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Abraham Lincoln (February 12, 1809 – April 15, 1865) was the 16th President of the United States, serving from March 1861 until his assassination in April 1865. He successfully led his country through its greatest internal crisis, the American Civil War, preserving the Union and ending slavery. Before his election in 1860 as the first Republican president, Lincoln had been a country lawyer, an Illinois state legislator, a member of the United States House of Representatives, and twice an unsuccessful candidate for election to the U.S. Senate. As an outspoken opponent of the expansion of slavery in the United States, Lincoln won the Republican Party nomination in 1860 and was elected president later that year. His tenure in office was occupied primarily with the defeat of the secessionist Confederate States of America in the American Civil War. He introduced measures that resulted in the abolition of slavery, issuing his Emancipation Proclamation in 1863 and promoting the passage of the Thirteenth Amendment to the Constitution. As the Civil War was drawing to a close, Lincoln became the first American president to be assassinated; it would be another month before the surrender of the remaining Confederate forces and Jefferson Davis' capture.

Lincoln closely supervised the victorious war effort, especially the selection of top generals, including Ulysses S. Grant. Historians have concluded that he handled the factions of the Republican Party well, bringing leaders of each faction into his cabinet and forcing them to cooperate. Lincoln successfully defused the Trent affair, a war scare with Britain late in 1861. Under his leadership, the Union took control of the border slave states at the start of the war. Additionally, he managed his own reelection in the 1864 presidential election.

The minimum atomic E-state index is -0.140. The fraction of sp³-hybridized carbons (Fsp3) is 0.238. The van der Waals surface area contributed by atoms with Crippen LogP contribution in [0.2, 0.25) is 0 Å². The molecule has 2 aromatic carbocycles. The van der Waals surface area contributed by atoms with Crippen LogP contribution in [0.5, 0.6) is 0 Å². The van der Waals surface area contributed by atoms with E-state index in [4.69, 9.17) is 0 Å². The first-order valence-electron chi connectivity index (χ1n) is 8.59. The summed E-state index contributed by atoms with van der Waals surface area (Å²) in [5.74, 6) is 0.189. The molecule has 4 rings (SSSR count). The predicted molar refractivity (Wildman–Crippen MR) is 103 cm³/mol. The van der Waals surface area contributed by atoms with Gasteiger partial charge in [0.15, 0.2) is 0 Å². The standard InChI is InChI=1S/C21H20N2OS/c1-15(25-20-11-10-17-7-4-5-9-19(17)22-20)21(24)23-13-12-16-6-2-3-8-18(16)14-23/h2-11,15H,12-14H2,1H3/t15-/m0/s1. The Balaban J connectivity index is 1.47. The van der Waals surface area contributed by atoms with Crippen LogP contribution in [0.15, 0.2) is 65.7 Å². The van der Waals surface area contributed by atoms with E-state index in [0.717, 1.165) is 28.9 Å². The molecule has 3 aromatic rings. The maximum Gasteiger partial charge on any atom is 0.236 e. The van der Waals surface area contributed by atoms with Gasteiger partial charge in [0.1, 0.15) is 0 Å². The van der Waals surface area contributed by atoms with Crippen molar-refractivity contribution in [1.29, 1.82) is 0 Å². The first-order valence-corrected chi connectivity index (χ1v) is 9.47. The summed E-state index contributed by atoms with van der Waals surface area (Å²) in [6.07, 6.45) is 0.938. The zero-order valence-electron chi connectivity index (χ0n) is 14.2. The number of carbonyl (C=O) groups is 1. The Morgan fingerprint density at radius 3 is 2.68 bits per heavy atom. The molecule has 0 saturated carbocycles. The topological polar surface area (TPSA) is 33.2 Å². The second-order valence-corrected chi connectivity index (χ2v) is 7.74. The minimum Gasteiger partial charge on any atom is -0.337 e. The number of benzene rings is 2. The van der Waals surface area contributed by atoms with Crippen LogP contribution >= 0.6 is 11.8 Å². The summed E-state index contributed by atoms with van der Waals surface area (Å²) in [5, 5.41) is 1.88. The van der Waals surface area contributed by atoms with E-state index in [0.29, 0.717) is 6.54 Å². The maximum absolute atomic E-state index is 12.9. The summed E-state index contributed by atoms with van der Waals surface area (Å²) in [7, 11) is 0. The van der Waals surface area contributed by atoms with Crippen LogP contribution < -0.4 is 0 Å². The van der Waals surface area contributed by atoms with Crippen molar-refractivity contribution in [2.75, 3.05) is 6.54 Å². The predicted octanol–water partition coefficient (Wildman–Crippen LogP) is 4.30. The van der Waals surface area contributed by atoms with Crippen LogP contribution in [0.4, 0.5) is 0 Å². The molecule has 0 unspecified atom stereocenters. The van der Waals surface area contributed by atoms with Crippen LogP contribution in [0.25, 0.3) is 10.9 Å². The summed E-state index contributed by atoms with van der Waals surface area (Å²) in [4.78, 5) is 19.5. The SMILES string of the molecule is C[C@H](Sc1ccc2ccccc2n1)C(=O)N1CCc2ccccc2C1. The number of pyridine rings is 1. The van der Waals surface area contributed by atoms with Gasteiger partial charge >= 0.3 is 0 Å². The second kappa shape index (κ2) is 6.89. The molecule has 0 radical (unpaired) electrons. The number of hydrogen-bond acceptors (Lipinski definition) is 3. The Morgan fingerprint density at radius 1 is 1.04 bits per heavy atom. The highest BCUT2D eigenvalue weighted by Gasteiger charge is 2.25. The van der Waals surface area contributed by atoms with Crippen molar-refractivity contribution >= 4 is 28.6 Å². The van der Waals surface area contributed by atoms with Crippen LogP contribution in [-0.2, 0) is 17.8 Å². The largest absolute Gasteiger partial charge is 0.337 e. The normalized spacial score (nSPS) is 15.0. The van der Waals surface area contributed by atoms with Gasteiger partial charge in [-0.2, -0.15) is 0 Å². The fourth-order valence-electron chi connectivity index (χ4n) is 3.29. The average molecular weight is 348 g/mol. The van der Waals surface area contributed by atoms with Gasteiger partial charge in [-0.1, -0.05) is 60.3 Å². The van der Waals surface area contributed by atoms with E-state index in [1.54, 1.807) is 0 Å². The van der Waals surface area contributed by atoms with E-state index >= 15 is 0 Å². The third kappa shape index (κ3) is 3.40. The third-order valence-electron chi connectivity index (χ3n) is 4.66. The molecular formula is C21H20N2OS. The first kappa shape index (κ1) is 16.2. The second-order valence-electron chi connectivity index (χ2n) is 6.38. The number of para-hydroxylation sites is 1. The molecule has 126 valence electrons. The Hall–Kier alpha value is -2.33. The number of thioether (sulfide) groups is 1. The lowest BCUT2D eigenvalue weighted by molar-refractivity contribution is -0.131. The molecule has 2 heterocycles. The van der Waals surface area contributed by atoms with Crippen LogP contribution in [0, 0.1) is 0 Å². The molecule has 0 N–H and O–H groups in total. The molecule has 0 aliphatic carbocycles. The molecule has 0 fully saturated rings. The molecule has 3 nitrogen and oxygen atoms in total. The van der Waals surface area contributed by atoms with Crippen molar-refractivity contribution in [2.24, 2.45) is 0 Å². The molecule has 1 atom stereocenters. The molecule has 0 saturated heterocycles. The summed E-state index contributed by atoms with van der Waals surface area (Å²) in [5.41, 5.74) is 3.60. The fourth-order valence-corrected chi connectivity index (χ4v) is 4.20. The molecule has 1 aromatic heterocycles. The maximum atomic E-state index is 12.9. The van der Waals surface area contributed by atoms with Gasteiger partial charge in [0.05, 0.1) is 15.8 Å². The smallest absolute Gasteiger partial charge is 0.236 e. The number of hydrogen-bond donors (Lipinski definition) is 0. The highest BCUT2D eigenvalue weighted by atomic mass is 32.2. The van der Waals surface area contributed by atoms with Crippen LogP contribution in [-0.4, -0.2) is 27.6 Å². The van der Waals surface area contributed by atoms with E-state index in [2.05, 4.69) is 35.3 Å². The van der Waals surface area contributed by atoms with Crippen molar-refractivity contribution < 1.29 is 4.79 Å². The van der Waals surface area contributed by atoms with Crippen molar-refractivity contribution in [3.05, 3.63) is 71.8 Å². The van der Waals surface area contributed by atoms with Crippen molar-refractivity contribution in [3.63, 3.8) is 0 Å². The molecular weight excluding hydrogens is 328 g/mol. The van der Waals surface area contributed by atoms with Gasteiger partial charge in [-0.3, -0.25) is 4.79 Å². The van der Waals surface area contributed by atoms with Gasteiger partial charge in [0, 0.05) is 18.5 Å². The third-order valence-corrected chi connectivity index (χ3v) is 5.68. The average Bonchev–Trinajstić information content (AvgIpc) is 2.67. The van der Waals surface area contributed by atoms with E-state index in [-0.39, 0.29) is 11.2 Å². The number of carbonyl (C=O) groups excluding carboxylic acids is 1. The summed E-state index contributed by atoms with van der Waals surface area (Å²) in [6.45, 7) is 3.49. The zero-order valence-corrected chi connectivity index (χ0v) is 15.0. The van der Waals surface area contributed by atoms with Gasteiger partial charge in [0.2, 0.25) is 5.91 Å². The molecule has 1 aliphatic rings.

Copperheads and other opponents of the war criticized Lincoln for refusing to compromise on the slavery issue. Conversely, the Radical Republicans, an abolitionist faction of the Republican Party, criticized him for moving too slowly in abolishing slavery. Even with these opponents, Lincoln successfully rallied public opinion through his rhetoric and speeches; his Gettysburg Address (1863) became an iconic symbol of the nation's duty. At the close of the war, Lincoln held a moderate view of Reconstruction, seeking to speedily reunite the nation through a policy of generous reconciliation. Lincoln has consistently been ranked by scholars as one of the greatest U.S. Presidents.
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review by . April 02, 2013
posted in Politics Your Way
America's first dictator and the case for legal secession.
This essay will be a controversial look at our 16th, and supposedly best, President Abraham Lincoln, and a case for the legal right of states to leave the union. Though at face value this may seem offensive to some, I ask only that you try to understand the arguments presented here and at least try to see where I'm coming from. Thank you.       Consider if you will a fictional President of the near future. Suppose said fictional president, elected by a regional base …
Quick Tip by . August 15, 2010
He saved the Union, and it needed to be saved. We would be a couple of "Bannana Republics" without him.
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